The progressive push for forgiveness: The White House comment came hours after a group of Democratic lawmakers led by Senate Majority Leader Charles SchumerChuck SchumerPew poll: 50 percent approve of Democrats in Congress Former state Rep. Vernon Jones launches challenge to Kemp in Georgia Schumer lays groundwork for future filibuster reform MORE (N.Y.) and Sen. Elizabeth WarrenElizabeth WarrenPoll: 56 percent say wealth tax is part of solution to inequality Democratic senators call on Biden to support waiving vaccine patents Democrats reintroduce bill to block US from using nuclear weapons first MORE (Mass.) reintroduced a measure calling on Biden to forgive up to $50,000 in federally held student debt per borrower.


“We are not going to let up until we accomplish it, until $50,000 of debt is forgiven for every student in the country,” Schumer said during a Thursday press conference. “Let’s get it done.”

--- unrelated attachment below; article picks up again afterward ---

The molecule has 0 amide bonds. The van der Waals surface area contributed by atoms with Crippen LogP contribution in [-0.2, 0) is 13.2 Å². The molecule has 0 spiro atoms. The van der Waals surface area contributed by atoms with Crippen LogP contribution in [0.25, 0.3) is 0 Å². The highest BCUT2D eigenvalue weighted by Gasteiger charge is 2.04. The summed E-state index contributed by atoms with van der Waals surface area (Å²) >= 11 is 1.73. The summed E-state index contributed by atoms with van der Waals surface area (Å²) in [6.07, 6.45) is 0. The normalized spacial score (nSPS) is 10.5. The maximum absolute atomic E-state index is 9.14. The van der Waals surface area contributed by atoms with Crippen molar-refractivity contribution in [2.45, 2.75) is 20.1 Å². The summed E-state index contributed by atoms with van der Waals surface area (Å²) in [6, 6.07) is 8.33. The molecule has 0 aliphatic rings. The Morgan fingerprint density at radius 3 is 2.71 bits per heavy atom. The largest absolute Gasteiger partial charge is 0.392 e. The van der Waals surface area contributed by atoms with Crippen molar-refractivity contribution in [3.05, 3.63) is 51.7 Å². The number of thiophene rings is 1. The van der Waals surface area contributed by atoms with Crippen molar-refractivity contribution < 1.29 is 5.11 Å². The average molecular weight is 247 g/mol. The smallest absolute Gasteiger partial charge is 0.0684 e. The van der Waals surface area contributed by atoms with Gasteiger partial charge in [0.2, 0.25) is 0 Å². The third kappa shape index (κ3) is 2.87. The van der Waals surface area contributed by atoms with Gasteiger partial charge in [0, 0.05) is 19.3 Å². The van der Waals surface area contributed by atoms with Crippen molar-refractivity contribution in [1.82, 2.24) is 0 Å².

I’ve got more here.


Senate signals broad support for more targeted coronavirus relief checks: The Senate signaled broad bipartisan support on Thursday for the next round of coronavirus stimulus checks to be more targeted.

The chamber voted 99-1 on an amendment from Sens. Joe ManchinJoe ManchinOn The Money: Moderates' 0B infrastructure bill is a tough sell with Democrats | Justice Dept. sues Trump ally Roger Stone for unpaid taxes Moderates' 0B infrastructure bill is a tough sell with Democrats 'Just say no' just won't work for Senate Republicans MORE (D-W.Va.) and Susan CollinsSusan Margaret CollinsModerates' 0B infrastructure bill is a tough sell with Democrats OVERNIGHT ENERGY: Senate confirms Mallory to lead White House environment council | US emissions dropped 1.7 percent in 2019 | Interior further delays Trump rule that would make drillers pay less to feds Anti-Asian hate crimes bill overcomes first Senate hurdle MORE (R-Maine) related to "targeting" the checks and making sure that "upper-income taxpayers are not eligible."

  • The vote is non-binding and the budget resolution to which senators attached the proposal doesn't get signed into law.